A BIG Pot of Beans

cooked beans

A BIG Pot of Beans

It’s not often that I bother to cook up a big pot of beans. But every time I do, I’m glad I went to the extra effort. Home cooked beans always have a much nicer flavour and texture than canned beans.

The soaking does require a little pre-planning but I highly recommend taking the time because it reduces the presence of chemicals called ‘phytates’ which can cause problems with our digestion. It’s also supposed to reduce any bean-related digestive issues or ‘gassiness’.

takes: 6 hours soaking + 1.5 hours cooking
makes: heaps

500g (1lb) dried beans
2 bay leaves, optional

1. Cover beans with plenty of cold water and soak for at least 6 hours and up to 48 hours.

2. Drain beans and place in a large pot. Cover generously with clean cold water and add the bay leaf, if using.

3. Simmer, uncovered until beans are tender – anywhere from 45 minutes to 1 1/2 hours. Drain.

Variations for Fun

other herbs – skip the bay leaf or replace with other flavourings such as thyme, rosemary or sage.

chickpeas – use dried chickpeas instead of the beans.

Usage Suggestions

canned bean replacement – use anywhere that calls for canned beans. As a rule of thumb, 1 drained can = 250g (9oz) cooked beans.

braised beansrecipe over here – NEW!

soups – brilliant in soups like this roast eggplant and white bean soup.

pasta alternative – serve with your favourite pasta sauce or in your favourite pasta bake like this white bean & onion bake.

salads – toss into your favourite salad for an extra protein hit.

Prepare Ahead?

A must! Takes about 90 minutes cooking + 6 hours soaking. I like to make up a big batch to have on hand for quick meals during the week.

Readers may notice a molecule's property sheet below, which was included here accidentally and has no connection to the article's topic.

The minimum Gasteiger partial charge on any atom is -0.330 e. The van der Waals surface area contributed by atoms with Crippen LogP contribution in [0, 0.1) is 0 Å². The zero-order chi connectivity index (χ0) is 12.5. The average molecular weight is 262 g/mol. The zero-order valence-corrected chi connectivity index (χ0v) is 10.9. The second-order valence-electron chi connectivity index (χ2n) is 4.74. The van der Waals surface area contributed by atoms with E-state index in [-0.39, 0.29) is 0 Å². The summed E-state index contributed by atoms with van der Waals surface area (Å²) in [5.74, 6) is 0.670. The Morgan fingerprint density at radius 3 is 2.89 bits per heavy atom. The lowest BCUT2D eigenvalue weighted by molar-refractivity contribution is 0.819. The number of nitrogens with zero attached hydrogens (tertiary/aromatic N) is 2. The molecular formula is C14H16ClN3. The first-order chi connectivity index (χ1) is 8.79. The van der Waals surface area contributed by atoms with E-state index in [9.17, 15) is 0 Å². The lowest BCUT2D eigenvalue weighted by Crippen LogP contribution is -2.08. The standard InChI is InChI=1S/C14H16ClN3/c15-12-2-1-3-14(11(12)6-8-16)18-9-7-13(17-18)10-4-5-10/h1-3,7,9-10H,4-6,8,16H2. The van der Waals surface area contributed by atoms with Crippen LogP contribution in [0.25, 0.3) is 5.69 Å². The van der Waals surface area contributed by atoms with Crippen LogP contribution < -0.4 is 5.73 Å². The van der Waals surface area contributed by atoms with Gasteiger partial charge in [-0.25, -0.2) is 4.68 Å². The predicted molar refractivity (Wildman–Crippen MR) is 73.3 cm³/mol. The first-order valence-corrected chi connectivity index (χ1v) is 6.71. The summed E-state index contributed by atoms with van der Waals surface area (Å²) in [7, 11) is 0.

Storage Best Practices

Store in an airtight container or ziplock bag. Will keep in the fridge for 2 weeks or so. Can be frozen for up to 12 months.
Can be stored either in the cooking liquid or drained. I tend to drain before storing.

Waste Avoidance Strategy

beans – pantry.

Problem Solving Guide

too bland? – add in a little more salt.

beans still tough – some beans just don’t want to soften. Blame the beans! Adding a little bicarb soda to the cooking water can help.

beans mushy – means they’ve been overcooked. Not much you can do now except serve them as a puree. Next time watch more closely.

Back to: The Weekend Cook Overview.


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{ 4 comments… read them below or add one }

Miriam Kearney July 2, 2015

I make a big pot of mixed beans at least once a week since we eat beans with virtually every meal (“slow carb”). I’m loving eating this way and I’m losing weight while actually eating more food than I was before. One thing I’ve done that helps me in the kitchen is to soak a double pot size and freeze 1/2 of the drained, soaked beans. That way when I realize we are low on beans I can just thaw the ones from the freezer and cook them – don’t have to wait for the soaking time.


jules July 3, 2015

Great idea Miriam!
I usually just freeze cooked beans but this is a great alternative. Especially if you have the freezer space


Marina Doucerain October 1, 2014

Somehow, I can’t seem to make the the timing of soaking time + long cooking work for me (maybe it’s just me). So, I’ll suggest an alternative that I discovered recently and that really solved my ‘bean problem’. I simply put the beans in the slow cooker with plenty of water and turn it on on low. It takes several hours to cook (that’s ok, I just go to work in the meantime), but no need to soak! And, as far as I can tell, it doesn’t seem to increase the gassiness factor of the beans. Of course, the catch is that you need to own a slow cooker, but it’s such a great piece of kitchen equipment that it’s really worth it (at least in my opinion).


jules October 3, 2014

Thanks for sharing Marina!
And great to know that the long cooking time seems to be OK from a gassiness perspective. If you do ever think about it, you could always soak and still use the slow cooker for cooking to be doubly sure.


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